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What are some different ways to find the thickness of aluminum foil?

  1. Feb 5, 2009 #1
    1. The problem statement, all variables and given/known data

    What are some different ways to find the thickness of aluminum foil?

    2. Relevant equations

    I have already calculated it by using the method that requires us to find the volume, given the density, and dividing it by area. So i need new ways to do this same problem.



    3. The attempt at a solution
     
  2. jcsd
  3. Feb 5, 2009 #2

    LowlyPion

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    Homework Helper

    Welcome to PF.

    What if you have enough thicknesses to measure?
     
  4. Feb 5, 2009 #3

    berkeman

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    Staff: Mentor

    There are different ways to measure weight and volume, can you think of a few?

    There is a more advanced way that you probably wouldn't think of -- go to www.wikipedia.org and search on Skin Depth. See if that gives you any ideas...

    Also, "Aluminum Foil" may have a non-aluminum coating on it... you should read a bit about commercial aluminum foil to see if there are any other layers present that may cause your measurements to be less accurate.... (maybe get extra credit for figuring that part out...?)
     
  5. Feb 5, 2009 #4

    Delphi51

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    Homework Helper

    Fold until thick enough to measure accurately. Cut fold edge away with scissors. Measure and divide by number of layers.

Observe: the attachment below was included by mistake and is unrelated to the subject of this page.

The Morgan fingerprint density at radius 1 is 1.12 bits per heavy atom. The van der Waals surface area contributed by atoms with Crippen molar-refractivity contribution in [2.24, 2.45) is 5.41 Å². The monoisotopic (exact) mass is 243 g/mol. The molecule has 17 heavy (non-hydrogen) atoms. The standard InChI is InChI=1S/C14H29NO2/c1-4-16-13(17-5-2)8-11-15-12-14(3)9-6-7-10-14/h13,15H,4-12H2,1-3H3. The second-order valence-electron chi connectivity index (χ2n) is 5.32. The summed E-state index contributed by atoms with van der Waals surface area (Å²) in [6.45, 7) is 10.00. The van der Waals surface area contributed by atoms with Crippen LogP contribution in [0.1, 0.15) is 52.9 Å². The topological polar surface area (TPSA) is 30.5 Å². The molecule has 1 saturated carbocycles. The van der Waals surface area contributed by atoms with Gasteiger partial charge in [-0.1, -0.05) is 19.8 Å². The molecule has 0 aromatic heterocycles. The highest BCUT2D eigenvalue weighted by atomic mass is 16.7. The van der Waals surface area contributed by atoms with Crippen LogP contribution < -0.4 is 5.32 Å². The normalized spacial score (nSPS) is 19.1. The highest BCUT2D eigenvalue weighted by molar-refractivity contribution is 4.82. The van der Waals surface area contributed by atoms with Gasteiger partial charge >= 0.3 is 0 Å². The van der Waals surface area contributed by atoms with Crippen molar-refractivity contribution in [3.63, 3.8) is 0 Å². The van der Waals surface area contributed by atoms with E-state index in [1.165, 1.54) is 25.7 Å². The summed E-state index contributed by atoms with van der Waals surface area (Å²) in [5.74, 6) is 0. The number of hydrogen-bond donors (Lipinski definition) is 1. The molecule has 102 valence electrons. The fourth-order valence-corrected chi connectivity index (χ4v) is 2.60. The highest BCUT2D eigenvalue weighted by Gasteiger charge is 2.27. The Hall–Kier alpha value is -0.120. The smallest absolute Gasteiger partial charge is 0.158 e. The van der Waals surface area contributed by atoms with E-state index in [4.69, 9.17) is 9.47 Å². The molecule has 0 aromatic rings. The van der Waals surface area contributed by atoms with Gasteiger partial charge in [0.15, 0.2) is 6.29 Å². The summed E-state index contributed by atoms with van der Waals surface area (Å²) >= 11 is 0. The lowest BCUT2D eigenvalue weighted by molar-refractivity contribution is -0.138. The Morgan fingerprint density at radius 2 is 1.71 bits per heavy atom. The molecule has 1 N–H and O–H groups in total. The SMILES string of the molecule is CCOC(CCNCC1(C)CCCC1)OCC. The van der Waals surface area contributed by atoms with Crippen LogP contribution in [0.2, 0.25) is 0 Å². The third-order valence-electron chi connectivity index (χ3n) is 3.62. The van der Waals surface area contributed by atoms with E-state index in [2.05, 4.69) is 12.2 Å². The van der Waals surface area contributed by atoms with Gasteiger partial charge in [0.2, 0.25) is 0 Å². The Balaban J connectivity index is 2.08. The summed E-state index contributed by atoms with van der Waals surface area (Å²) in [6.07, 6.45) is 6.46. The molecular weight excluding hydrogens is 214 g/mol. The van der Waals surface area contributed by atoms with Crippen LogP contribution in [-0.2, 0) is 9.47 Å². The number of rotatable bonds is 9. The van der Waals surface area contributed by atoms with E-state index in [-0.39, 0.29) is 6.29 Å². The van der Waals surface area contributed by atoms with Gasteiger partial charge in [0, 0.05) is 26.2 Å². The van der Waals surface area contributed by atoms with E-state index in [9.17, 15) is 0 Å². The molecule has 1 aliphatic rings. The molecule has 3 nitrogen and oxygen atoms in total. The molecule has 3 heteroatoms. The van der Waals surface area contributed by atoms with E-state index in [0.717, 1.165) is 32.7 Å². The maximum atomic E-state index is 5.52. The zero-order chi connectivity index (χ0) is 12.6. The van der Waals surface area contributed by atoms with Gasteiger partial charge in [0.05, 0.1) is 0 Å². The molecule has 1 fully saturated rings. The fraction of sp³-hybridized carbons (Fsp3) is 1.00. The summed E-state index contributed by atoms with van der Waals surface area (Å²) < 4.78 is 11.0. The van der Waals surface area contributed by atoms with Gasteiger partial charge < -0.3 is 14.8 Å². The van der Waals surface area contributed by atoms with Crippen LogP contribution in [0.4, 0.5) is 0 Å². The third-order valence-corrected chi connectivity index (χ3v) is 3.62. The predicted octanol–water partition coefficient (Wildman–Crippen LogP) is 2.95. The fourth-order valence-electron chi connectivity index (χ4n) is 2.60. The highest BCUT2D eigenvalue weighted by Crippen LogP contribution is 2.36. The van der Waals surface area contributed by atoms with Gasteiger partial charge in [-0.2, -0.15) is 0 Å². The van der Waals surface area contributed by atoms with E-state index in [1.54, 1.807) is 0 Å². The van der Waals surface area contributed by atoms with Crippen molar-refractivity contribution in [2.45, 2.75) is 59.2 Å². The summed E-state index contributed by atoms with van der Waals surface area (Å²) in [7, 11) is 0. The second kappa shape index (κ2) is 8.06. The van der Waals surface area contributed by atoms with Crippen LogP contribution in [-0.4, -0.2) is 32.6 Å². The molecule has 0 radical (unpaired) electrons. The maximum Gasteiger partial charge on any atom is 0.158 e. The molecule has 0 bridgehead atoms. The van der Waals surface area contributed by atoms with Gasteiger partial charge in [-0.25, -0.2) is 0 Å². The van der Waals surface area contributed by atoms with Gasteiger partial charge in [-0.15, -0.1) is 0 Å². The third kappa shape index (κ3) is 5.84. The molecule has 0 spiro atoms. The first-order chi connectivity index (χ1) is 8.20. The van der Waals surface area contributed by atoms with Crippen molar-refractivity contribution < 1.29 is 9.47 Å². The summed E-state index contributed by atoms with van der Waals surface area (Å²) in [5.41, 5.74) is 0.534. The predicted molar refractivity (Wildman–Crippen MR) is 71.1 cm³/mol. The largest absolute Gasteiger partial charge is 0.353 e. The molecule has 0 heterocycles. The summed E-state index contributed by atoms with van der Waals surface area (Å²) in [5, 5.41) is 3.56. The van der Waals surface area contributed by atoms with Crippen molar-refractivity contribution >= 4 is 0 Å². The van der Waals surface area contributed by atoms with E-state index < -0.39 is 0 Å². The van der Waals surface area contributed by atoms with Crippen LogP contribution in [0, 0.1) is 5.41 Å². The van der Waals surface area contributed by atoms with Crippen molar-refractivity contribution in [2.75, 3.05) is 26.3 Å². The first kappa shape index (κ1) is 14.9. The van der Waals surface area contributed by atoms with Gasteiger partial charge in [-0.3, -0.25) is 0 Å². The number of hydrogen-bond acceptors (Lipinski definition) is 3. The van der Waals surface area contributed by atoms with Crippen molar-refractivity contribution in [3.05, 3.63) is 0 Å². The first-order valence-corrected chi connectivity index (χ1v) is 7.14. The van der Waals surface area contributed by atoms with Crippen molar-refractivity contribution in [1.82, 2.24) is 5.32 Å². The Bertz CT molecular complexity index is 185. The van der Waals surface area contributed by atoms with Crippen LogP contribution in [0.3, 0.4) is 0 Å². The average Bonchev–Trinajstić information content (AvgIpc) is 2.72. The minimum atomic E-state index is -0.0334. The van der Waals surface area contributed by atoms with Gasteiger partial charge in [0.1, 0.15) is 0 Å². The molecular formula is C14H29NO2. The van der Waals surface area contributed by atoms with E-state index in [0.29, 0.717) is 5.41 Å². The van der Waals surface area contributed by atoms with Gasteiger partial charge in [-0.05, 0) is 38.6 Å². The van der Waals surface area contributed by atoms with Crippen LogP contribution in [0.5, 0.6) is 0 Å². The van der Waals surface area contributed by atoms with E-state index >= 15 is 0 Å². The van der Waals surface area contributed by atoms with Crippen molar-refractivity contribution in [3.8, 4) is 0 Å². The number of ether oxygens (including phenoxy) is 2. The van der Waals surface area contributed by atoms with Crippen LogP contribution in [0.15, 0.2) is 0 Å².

6. Feb 6, 2009 #5
    You might be able to measure it directly with a micrometer.
     
  7. Feb 6, 2009 #6
    Less practically for you, but:

    - Beta-ray backscatter
    - X-ray fluorescence

    If it's a coursework project, you could certainly mention them!
     
  8. Feb 6, 2009 #7
    "What are some different ways to find the thickness of aluminum foil?"

    Write the manufacturer.

    Ask someone in PF to measure it for you.

    Bring in some really thin foil off a candy wrapper, and complain about it, until your teacher measures it for you.

    Measure it's resistance.

    Measure it's tensil strength.

    Make an aluminum airplane and compare it's sink velocity to a paper airplane of the same dimensions.

    Meaure it's heat capacity.

    Transmutate one square inch of it into phosphorus with alpha radiation and weigh the phosphorus.

    Make really big balls of it using half a roll of Renolds Wrap, and throw them it at your older brother until he exclaims, "Do you know how much that weighs?" Ask, "No, how much?" Retreat to your room with a worksheet and calculator.
     
    Last edited: Feb 6, 2009
  9. Feb 6, 2009 #8
    It's so obvious so I assume it's already implicitly expressed elsewhere, but good ol' Archimedes Principle is a good port of call.
     
  10. Feb 6, 2009 #9
    You might examine a thin cross-section under a high-powered microscope and calculate the thickness based on the magnification and focal length.
     
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